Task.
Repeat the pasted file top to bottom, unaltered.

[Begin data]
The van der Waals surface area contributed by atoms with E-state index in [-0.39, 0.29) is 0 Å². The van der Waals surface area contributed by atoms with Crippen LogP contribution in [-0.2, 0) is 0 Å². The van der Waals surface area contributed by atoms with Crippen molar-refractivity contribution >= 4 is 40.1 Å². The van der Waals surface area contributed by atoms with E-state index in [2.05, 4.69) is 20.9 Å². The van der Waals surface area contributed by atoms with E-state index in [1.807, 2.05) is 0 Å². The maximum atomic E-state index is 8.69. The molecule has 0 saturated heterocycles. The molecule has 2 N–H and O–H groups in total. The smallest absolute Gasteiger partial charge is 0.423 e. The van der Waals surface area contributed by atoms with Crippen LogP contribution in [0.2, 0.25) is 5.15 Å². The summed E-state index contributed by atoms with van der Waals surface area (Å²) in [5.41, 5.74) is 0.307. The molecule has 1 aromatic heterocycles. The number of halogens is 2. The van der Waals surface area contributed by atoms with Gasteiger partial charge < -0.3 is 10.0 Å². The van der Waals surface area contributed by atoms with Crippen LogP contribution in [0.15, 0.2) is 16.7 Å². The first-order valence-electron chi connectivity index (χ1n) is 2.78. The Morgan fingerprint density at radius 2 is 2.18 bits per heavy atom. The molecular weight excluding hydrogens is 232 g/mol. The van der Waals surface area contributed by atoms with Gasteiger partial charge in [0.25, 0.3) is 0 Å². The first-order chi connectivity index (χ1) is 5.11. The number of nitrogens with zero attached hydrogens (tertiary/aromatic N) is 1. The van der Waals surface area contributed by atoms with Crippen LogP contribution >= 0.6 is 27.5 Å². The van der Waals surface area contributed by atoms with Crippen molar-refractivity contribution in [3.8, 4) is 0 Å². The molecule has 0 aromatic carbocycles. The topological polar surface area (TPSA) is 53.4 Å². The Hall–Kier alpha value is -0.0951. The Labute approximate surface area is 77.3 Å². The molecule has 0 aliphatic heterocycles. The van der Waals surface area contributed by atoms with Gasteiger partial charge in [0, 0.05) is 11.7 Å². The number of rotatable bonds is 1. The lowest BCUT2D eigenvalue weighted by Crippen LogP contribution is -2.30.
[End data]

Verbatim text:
The van der Waals surface area contributed by atoms with E-state index in [-0.39, 0.29) is 0 Å². The van der Waals surface area contributed by atoms with Crippen LogP contribution in [-0.2, 0) is 0 Å². The van der Waals surface area contributed by atoms with Crippen molar-refractivity contribution >= 4 is 40.1 Å². The van der Waals surface area contributed by atoms with E-state index in [2.05, 4.69) is 20.9 Å². The van der Waals surface area contributed by atoms with E-state index in [1.807, 2.05) is 0 Å². The maximum atomic E-state index is 8.69. The molecule has 0 saturated heterocycles. The molecule has 2 N–H and O–H groups in total. The smallest absolute Gasteiger partial charge is 0.423 e. The van der Waals surface area contributed by atoms with Crippen LogP contribution in [0.2, 0.25) is 5.15 Å². The summed E-state index contributed by atoms with van der Waals surface area (Å²) in [5.41, 5.74) is 0.307. The molecule has 1 aromatic heterocycles. The number of halogens is 2. The van der Waals surface area contributed by atoms with Gasteiger partial charge < -0.3 is 10.0 Å². The van der Waals surface area contributed by atoms with Crippen LogP contribution in [0.15, 0.2) is 16.7 Å². The first-order valence-electron chi connectivity index (χ1n) is 2.78. The Morgan fingerprint density at radius 2 is 2.18 bits per heavy atom. The molecular weight excluding hydrogens is 232 g/mol. The van der Waals surface area contributed by atoms with Gasteiger partial charge in [0.25, 0.3) is 0 Å². The first-order chi connectivity index (χ1) is 5.11. The number of nitrogens with zero attached hydrogens (tertiary/aromatic N) is 1. The van der Waals surface area contributed by atoms with Crippen LogP contribution >= 0.6 is 27.5 Å². The van der Waals surface area contributed by atoms with Crippen molar-refractivity contribution in [3.8, 4) is 0 Å². The molecule has 0 aromatic carbocycles. The topological polar surface area (TPSA) is 53.4 Å². The Hall–Kier alpha value is -0.0951. The Labute approximate surface area is 77.3 Å². The molecule has 0 aliphatic heterocycles. The van der Waals surface area contributed by atoms with Gasteiger partial charge in [0, 0.05) is 11.7 Å². The number of rotatable bonds is 1. The lowest BCUT2D eigenvalue weighted by Crippen LogP contribution is -2.30.